Congress Should Reject the “End the Shutdown and Secure the Border Act” | The Center for Victims of Torture

Congress Should Reject the “End the Shutdown and Secure the Border Act”

Thursday, January 24, 2019

Andrea Cárcamo-Cavazos is CVT senior policy counsel

Later today, Congress will vote on a bill that fleshes out the proposal President Trump outlined several days ago to end the partial government shutdown. While we urge all elected officials—Republican, Democrat and Independent alike—to work together to reopen the government as quickly as possible, the “End the Shutdown and Secure the Border Act” is not the answer. Among other concerns, the bill would further roll back protections for asylum seekers, especially Guatemalan, Honduran and Salvadoran youth and including torture survivors. Congress should reject it.

Here are some of the ways in which the bill negatively impacts asylum seekers, and why lawmakers should vote “no”:

The “End the Shutdown and Secure the Border Act” would limit the ability of children from Central America to seek and obtain asylum

First, the bill would ban Central American children from applying for asylum at the border, or otherwise once inside the United States.

Second, it would subject a considerably large portion of those children to expedited removal, i.e., deportation without judicial review. In other words, even if Central American children would qualify for a different kind of immigration relief (other than asylum)—which is not uncommon in light of protections afforded by the Trafficking Victims Protection Act—they would be denied the opportunity to make their case. Instead, they would be returned home and at risk of retaliation by their persecutor for trying to escape.

Third, the bill would create an inadequate and dangerous “substitute” for asylum-seeking children from Central America. Under the proposed program:

  • Children would only be allowed to apply for asylum at a designated processing center outside the United States. But those centers need not be established for up to 240 days, whereas the asylum ban described above would be implemented immediately. For some children, those eight months without any prospect of securing protection in the U.S. could well be the difference between life and death.
  • The number of children who could be granted asylum is limited by an arbitrary quota. In other words, even if a child meets all of the requirements for asylum, her application wouldn’t be considered if 50,000 others have already applied, and would be denied if 15,000 others have already been granted.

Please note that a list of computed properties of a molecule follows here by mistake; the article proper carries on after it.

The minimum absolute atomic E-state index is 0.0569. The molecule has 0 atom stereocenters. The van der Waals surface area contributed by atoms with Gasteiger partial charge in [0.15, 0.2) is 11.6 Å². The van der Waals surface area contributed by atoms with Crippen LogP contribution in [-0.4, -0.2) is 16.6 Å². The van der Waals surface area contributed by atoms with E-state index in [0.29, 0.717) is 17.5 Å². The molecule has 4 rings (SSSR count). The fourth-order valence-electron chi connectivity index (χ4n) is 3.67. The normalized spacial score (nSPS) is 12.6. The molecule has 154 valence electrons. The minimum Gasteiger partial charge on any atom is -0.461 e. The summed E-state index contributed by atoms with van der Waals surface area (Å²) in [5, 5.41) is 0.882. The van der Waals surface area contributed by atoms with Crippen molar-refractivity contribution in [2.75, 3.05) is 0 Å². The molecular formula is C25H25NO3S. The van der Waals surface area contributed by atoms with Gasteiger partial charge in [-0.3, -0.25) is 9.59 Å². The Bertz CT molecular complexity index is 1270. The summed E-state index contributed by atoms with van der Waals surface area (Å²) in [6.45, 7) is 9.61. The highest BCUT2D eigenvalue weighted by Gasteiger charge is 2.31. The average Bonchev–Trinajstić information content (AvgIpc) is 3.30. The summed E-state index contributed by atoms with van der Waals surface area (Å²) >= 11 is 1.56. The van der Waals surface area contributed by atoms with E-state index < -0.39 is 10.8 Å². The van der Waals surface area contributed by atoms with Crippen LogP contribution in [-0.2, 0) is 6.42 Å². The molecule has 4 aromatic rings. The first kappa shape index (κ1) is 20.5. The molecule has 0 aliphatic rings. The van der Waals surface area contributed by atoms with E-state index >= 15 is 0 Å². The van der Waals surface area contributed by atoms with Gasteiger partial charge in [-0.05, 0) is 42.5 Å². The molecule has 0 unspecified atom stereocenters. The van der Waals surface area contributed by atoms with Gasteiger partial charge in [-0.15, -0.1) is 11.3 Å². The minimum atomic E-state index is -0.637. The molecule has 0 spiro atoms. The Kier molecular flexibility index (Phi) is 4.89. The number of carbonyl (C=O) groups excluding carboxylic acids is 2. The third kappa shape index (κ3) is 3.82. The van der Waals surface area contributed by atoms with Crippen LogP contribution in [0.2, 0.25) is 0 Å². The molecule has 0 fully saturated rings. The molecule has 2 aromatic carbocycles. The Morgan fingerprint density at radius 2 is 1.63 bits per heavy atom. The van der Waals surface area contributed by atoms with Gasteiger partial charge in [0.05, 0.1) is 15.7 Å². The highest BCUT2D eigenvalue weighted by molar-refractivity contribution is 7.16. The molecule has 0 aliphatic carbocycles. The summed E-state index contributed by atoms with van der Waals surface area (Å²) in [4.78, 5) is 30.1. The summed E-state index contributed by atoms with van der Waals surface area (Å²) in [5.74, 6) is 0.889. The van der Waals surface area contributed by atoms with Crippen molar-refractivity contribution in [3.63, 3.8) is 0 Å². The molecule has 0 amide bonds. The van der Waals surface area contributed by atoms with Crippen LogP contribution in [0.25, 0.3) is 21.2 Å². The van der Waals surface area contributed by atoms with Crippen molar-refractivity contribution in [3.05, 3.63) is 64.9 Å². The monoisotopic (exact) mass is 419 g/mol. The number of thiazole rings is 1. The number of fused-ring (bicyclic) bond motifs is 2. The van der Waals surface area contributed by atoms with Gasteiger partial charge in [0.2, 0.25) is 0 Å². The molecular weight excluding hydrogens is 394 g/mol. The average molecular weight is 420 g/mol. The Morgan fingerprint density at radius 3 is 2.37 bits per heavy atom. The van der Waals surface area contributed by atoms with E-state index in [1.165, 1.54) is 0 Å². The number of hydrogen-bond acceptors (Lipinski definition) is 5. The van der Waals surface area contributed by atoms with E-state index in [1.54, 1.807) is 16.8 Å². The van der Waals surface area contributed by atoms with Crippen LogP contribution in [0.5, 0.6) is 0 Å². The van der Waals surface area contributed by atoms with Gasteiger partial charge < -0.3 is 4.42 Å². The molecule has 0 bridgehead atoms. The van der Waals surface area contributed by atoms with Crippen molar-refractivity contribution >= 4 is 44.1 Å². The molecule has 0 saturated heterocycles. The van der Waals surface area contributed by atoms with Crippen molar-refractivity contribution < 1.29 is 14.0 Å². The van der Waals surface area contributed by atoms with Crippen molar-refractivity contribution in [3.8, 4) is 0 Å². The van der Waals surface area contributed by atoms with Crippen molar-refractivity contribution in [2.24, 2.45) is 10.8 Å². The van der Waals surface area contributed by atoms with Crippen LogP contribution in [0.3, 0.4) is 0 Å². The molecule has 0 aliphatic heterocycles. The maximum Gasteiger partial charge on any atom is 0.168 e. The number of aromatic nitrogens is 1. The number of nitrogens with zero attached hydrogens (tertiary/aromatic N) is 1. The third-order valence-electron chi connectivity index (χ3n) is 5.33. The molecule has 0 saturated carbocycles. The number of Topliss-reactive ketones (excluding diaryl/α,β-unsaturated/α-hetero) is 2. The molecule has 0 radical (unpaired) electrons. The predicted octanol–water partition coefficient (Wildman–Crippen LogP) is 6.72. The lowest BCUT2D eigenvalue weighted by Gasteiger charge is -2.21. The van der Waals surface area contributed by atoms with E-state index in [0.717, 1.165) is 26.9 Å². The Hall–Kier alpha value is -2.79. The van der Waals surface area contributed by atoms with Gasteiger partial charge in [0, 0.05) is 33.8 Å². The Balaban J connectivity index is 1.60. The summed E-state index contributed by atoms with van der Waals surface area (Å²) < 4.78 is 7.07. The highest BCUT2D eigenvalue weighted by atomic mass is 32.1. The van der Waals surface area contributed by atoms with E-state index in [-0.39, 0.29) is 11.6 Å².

• Only those children who have a parent or guardian already in the United States, and for whom the Secretary of Homeland Security determines resettlement would be in the U.S. “national interest,” would qualify. These requirements would make it significantly more difficult to obtain asylum and would prejudice the most vulnerable children.
  • Children would have to pay to apply. Asylum seekers—children especially—are an extremely vulnerable population, replete with torture and trauma survivors. Charging these children a fee for a chance at safe haven, knowing full well that many (the most vulnerable in particular) cannot afford it, is simply abominable.

The “End the Shutdown and Secure the Border Act” would amend the asylum process more generally to impose additional barriers to relief

The definition of a “frivolous application” would be greatly expanded to disqualify individuals with otherwise valid asylum claims. Under the bill, an application could be considered “frivolous” just because it was filed after the one-year deadline, or if the applicant withdraws her application in favor of pursuing a different type of relief (for which she may have first become eligible after filing for asylum).  The former is particularly egregious in the case of torture survivors, many of whom suffer debilitating effects of their past abuse absent rehabilitative care, which for nearly everyone takes more than one year to find, access and complete.  

An application could also be considered “frivolous” if it is deemed to be “wholly unfounded in credibility even if not deliberately fabricated.” Traumatic memories are often distorted, so survivors may retrieve their memories as fragments, instead of in a linear fashion. Since torturers often shame their victims, they may have difficulty making eye contact, even after the torture is over, and are often unable to recount the most humiliating aspects of their torture. These changes in behavior and memory might be interpreted incorrectly as someone who is lying or lacking credibility. 


The Center for Victims of Torture owes a duty to the survivors it serves. Reopening the government at the expense of current U.S. legal obligations, longstanding American values, and the well-being of some of the world’s most vulnerable people is no solution at all. Congress should vote no on the “End the Shutdown and Secure the Border Act.”



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